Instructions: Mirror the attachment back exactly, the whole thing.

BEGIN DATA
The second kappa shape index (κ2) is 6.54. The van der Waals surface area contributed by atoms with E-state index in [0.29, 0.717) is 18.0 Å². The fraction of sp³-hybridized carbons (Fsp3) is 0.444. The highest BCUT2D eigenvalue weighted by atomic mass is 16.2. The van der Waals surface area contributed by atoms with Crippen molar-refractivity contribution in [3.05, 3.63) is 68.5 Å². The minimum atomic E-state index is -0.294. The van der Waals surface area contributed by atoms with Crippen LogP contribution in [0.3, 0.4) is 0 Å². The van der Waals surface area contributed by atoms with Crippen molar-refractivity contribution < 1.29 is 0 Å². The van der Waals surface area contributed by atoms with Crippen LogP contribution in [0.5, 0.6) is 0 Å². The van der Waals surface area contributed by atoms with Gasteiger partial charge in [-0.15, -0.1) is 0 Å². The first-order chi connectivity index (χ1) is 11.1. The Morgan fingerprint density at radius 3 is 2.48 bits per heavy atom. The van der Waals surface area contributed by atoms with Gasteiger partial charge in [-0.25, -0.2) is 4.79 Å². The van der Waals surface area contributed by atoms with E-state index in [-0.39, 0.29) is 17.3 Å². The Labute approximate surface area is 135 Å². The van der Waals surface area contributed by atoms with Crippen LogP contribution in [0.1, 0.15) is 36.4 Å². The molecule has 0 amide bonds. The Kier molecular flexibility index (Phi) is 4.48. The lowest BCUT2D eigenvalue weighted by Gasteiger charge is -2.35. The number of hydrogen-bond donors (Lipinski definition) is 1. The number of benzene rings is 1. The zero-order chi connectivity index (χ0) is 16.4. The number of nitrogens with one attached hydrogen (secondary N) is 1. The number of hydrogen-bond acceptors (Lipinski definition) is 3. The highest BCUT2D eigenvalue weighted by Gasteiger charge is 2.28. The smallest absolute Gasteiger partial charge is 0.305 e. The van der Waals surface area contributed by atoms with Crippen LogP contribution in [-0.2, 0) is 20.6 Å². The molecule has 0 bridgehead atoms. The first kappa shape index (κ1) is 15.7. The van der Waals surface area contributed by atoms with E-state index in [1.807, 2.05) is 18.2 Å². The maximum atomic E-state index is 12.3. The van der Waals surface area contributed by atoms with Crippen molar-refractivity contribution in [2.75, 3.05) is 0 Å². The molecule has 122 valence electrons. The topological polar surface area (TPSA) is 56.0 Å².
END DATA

The second kappa shape index (κ2) is 6.54. The van der Waals surface area contributed by atoms with E-state index in [0.29, 0.717) is 18.0 Å². The fraction of sp³-hybridized carbons (Fsp3) is 0.444. The highest BCUT2D eigenvalue weighted by atomic mass is 16.2. The van der Waals surface area contributed by atoms with Crippen molar-refractivity contribution in [3.05, 3.63) is 68.5 Å². The minimum atomic E-state index is -0.294. The van der Waals surface area contributed by atoms with Crippen LogP contribution in [0.3, 0.4) is 0 Å². The van der Waals surface area contributed by atoms with Crippen molar-refractivity contribution < 1.29 is 0 Å². The van der Waals surface area contributed by atoms with Crippen LogP contribution in [0.5, 0.6) is 0 Å². The van der Waals surface area contributed by atoms with Gasteiger partial charge in [-0.15, -0.1) is 0 Å². The first-order chi connectivity index (χ1) is 11.1. The Morgan fingerprint density at radius 3 is 2.48 bits per heavy atom. The van der Waals surface area contributed by atoms with Gasteiger partial charge in [-0.25, -0.2) is 4.79 Å². The van der Waals surface area contributed by atoms with E-state index in [-0.39, 0.29) is 17.3 Å². The Labute approximate surface area is 135 Å². The van der Waals surface area contributed by atoms with Crippen LogP contribution in [0.1, 0.15) is 36.4 Å². The molecule has 0 amide bonds. The Kier molecular flexibility index (Phi) is 4.48. The lowest BCUT2D eigenvalue weighted by Gasteiger charge is -2.35. The number of hydrogen-bond donors (Lipinski definition) is 1. The number of benzene rings is 1. The zero-order chi connectivity index (χ0) is 16.4. The number of nitrogens with one attached hydrogen (secondary N) is 1. The number of hydrogen-bond acceptors (Lipinski definition) is 3. The highest BCUT2D eigenvalue weighted by Gasteiger charge is 2.28. The smallest absolute Gasteiger partial charge is 0.305 e. The van der Waals surface area contributed by atoms with Crippen LogP contribution in [-0.2, 0) is 20.6 Å². The molecule has 0 bridgehead atoms. The first kappa shape index (κ1) is 15.7. The van der Waals surface area contributed by atoms with E-state index in [1.807, 2.05) is 18.2 Å². The maximum atomic E-state index is 12.3. The van der Waals surface area contributed by atoms with Crippen molar-refractivity contribution in [2.75, 3.05) is 0 Å². The molecule has 122 valence electrons. The topological polar surface area (TPSA) is 56.0 Å².